Everyone likes a good old plate of steak–and it's a great source of rich protein. But how about a fresh plate of beef liver and onions or a bowl of oxtail stew? Ever thought of mixing things up with other meat sources on your dinner plate?
While organ meats have gained some popularity in the Paleo and Carnivore Diet community, most people are still unaware of the tremendous benefits of eating these nutritional powerhouses regularly.
In this guide, you're going to learn the basics of organ meats and why you need to try and incorporate some of these into your daily diet today.
- What are organ meats?
- What are the popular types of organs meat?
- Nutritional benefits
- What ie nose-to-tail eating and its benefits?
- How to cook organ meats?
- Organ meat supplements
What are Organ Meats?
Organ meats, also known as “Offal,” meat, are the consumable organs like the liver, hearts, brains, intestines, and even testicles of animals–commonly from cows, pigs, lamb, goats, chickens, and ducks–that humans can prepare and consume.
Nowadays, most animals are raised and harvested for their muscle tissues i.e steaks and roasts, and organ meats are neglected. But if you look at our history up until the depression era, these ancient superfoods have been prized worldwide and for a good reason.
What Are the Popular Types of Organ Meat?
Organ meat nutrition varies slightly depending on the type of organ and animal it comes from. Nevertheless, organ meats have high nutrient density–more than muscle meat on a pound-for-pound basis.
Most popular organ meats come from beef followed by lamb and mutton organs which are extremely tender ( especially from lamb).
For this article, we will focus mainly on Beef Organ meats.
You’re probably wondering what your options are for organ meats–an animal’s body has many parts, so which ones are edible and the most nutritious? Let’s go through them in this section:
Beef liver is the most nutrient-dense organ meat. It's a powerful source of copper, vitamin B12, B6, and vitamin A, which takes care of your eye health and reduces diseases that cause inflammation, Alzheimer's, and arthritis.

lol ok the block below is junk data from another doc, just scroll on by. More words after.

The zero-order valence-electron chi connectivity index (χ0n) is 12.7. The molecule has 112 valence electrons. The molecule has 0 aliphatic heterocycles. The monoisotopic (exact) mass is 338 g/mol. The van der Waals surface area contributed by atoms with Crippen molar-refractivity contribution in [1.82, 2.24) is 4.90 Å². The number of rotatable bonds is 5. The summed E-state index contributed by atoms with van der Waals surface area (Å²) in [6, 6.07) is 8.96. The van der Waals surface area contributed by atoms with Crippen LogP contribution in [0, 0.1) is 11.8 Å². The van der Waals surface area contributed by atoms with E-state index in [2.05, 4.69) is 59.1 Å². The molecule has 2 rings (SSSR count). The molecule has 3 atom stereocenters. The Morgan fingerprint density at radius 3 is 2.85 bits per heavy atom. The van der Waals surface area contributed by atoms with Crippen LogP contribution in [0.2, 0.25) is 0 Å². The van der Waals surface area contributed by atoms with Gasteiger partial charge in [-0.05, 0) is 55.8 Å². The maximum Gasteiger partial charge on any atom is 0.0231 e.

It also contains folic acid, iron, chromium, copper, and zinc–known to be beneficial for the heart and increasing hemoglobin levels in your blood.
Beef liver does have a relatively strong taste to it that people complain about. Remember, the larger the animal, the stronger is the taste of its liver. Some liver pieces may have some veins still attached. It’s best to remove them to cut down the intense flavors carefully. Soaking the liver in buttermilk for an hour before frying also aids in lightening flavor and getting the bitterness out.
Beef Kidney meat is a nutrient- and protein-rich source of omega-3 fatty acids. In addition, it is considered to contain anti-inflammatory properties and is beneficial to the heart.
Many regard beef kidney as an acquired taste. It’s one of the more chewy offal meats, but of course, it depends on how you cook it. It’ll require a longer stewing in butter and then sliced for a tender and slightly pink center, for instance, to be tasty.
The meat of the brain is high in omega-3 fatty acids and nutrients. It contains phosphatidylcholine and phosphatidylserine, which help the nervous system. Moreover, brain meat also contains antioxidants that protect the human brain and spinal cord.
Brains have a firm yet tender and creamy texture. Until bitten into, it tends to hold its shape well before becoming mushy. As far as texture goes, tofu, ackee, and scrambled eggs are the closest comparable foods.
Beef Heart is filled with folate, iron, zinc, and selenium. Additionally, it contains the B-complex vitamins: B2, B6, and B12. These B vitamins and the coenzyme Q10 (CoQ10, antioxidant) in heart meat have cardioprotective effects, so they protect against heart disease. CoQ10 has also been shown to slow down aging and improve energy levels.
Additionally, they're linked to maintaining healthy blood pressure, reducing high cholesterol, and forming healthy blood vessels. Furthermore, studies have shown that they reduce the risk of Alzheimer's disease, dementia, depression, and anxiety.
Heart tastes beefy with a very mild hint of gamey flavor not found in steaks.